sports blog by andy shenk

Kingsmen Trip Up Crimson Chargers

In At The Game, Elkhart Basketball on January 8, 2013 at 3:05 PM

It’s hard to describe a world you’ve only just met. When I met my wife over six years ago at the cross-country table in our college dining hall, I didn’t know anything about her except her appearance and the sound of her voice. We talked a couple of times in the next two years, before becoming friends, then marrying a year after graduation.

I may know quite a bit about her now, 16 months into marriage, but I can still think back on our first memories, when I knew so little. I couldn’t have described her then without embarrassing myself.

The North Side Gym is old and it recalls the history of its town, Elkhart. In writing about this place, I’m aware first of the people who have passed through, most of whom I’ll never know, and the memories they created.

“Of the people, by the people, for the people,” proclaimed the facility’s 1954 dedication booklet. The pride in building what at the time was the largest high school gymnasium in the world must have been significant for a mid-sized town in northern Indiana.

“Children who are using it today will also see their children enjoy its facilities” – the community intended the structure to be a legacy, a gift from their post-war generation for decades of Elkhart citizens to come. When high school teams step on to the original 1954 parquet, they’re recipients of that gift, linked to the impulse that drove a town to build a gigantic community-centered sports facility.

When I look around at the 500 fans gathered at North Side Gym for Saturday night’s Penn-Elkhart Memorial non-conference tilt, I think mostly of the contrasts from the years before. Stories of packed gyms for sectionals, a Harlem Globetrotters-College All-Stars game in the 1955, even the recent International Basketball League’s Elkhart Express, who called North Side home from 2006-2009.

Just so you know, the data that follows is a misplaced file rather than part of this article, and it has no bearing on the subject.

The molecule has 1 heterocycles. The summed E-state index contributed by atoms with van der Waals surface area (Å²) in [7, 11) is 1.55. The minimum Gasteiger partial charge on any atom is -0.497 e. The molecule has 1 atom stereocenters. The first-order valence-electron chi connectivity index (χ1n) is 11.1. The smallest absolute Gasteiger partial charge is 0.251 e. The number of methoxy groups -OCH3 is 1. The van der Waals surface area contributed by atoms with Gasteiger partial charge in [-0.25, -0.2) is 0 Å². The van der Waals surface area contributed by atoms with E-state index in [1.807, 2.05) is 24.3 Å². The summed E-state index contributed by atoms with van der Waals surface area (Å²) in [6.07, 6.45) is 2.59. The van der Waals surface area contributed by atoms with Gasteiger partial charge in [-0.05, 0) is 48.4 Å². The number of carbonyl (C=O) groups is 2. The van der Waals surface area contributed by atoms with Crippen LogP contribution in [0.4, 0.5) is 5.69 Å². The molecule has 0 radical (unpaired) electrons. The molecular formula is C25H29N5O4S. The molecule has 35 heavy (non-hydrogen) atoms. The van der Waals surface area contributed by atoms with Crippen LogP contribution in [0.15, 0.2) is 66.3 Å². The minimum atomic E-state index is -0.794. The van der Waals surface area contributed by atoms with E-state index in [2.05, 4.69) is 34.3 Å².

Indiana basketball is changing along with the small towns across the state that once made the sport their number one obsession. Industrial towns in decline, a four-class system in the playoffs, and an ever-expanding array of entertainment options are realities. History’s tide shifts and the exuberance 60 years ago that accompanied an 8,200-seat arena for high school basketball is now difficult to comprehend.

Still, the folks who come here on weekday and weekend evenings make a choice to come. My brother Jonny and I have come this Saturday, too. He’s here for the first time, while I’m on my second visit. We arrive at halftime of the junior varsity game, which concludes in a rout for the visitors. As they leave the floor, alumni stand for the school fight song and the Elkhart Memorial Crimson Chargers varsity team trots onto the court. A number of them remain standing to watch the teams warm up. Meanwhile, students gather on opposite ends of the court – the Penn students drove half an hour or more to support their team, along with the many parents and fans seated behind the Kingsmen bench.

A little before tip-off, the Central student section pulls out a Markese “Quest to 1000” sign. Illinois-Chicago-bound senior Markese McGuire, judging by the 12 points still to be crossed off beneath the “1000,” is just a dozen from the achievement. Penn’s biggest talent, meanwhile, is 6-7 senior forward Austin Torres, committed to next-door Notre Dame. He’s likely nonplussed by the several Alabama shirts visible in the crowd in anticipation of Monday’s night BCS National Championship game.

The crowd stands for the national anthem, played by the Crimson Charger band. When the music dies out and the cheering stops, a third of the fans stay on their feet, perhaps for the starting lineup introductions, but a few seconds later we all sit down. Jonny and I briefly lament the lack of devotion before turning back to the court. To our shock, the teams are already on the court, gathered at the timeline for the tip. Who forgot to introduce the teams?!

I’m bitter, but forget quickly as McGuire quickly collects five points to draw closer to his goal and keep Memorial in the game against their favored opponent. Central students sit early, but midway through the first quarter, as McGuire gets closer to 1000, they stand up in unison.